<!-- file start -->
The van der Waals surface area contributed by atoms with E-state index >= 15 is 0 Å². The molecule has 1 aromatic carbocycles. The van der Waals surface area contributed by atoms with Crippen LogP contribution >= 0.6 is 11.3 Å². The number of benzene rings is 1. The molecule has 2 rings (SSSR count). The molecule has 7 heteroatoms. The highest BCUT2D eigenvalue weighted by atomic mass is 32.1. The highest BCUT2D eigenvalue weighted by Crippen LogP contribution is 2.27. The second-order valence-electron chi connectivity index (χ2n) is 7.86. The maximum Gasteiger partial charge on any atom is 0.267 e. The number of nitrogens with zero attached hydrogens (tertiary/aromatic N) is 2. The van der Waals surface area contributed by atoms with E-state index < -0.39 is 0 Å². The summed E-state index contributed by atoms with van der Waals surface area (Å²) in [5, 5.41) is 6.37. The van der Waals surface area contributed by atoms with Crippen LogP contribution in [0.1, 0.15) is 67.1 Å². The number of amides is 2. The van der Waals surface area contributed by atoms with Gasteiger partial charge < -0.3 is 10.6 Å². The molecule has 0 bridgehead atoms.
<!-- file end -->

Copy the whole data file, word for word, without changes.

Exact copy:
The van der Waals surface area contributed by atoms with E-state index >= 15 is 0 Å². The molecule has 1 aromatic carbocycles. The van der Waals surface area contributed by atoms with Crippen LogP contribution >= 0.6 is 11.3 Å². The number of benzene rings is 1. The molecule has 2 rings (SSSR count). The molecule has 7 heteroatoms. The highest BCUT2D eigenvalue weighted by atomic mass is 32.1. The highest BCUT2D eigenvalue weighted by Crippen LogP contribution is 2.27. The second-order valence-electron chi connectivity index (χ2n) is 7.86. The maximum Gasteiger partial charge on any atom is 0.267 e. The number of nitrogens with zero attached hydrogens (tertiary/aromatic N) is 2. The van der Waals surface area contributed by atoms with E-state index < -0.39 is 0 Å². The summed E-state index contributed by atoms with van der Waals surface area (Å²) in [5, 5.41) is 6.37. The van der Waals surface area contributed by atoms with Crippen LogP contribution in [0.1, 0.15) is 67.1 Å². The number of amides is 2. The van der Waals surface area contributed by atoms with Gasteiger partial charge < -0.3 is 10.6 Å². The molecule has 0 bridgehead atoms.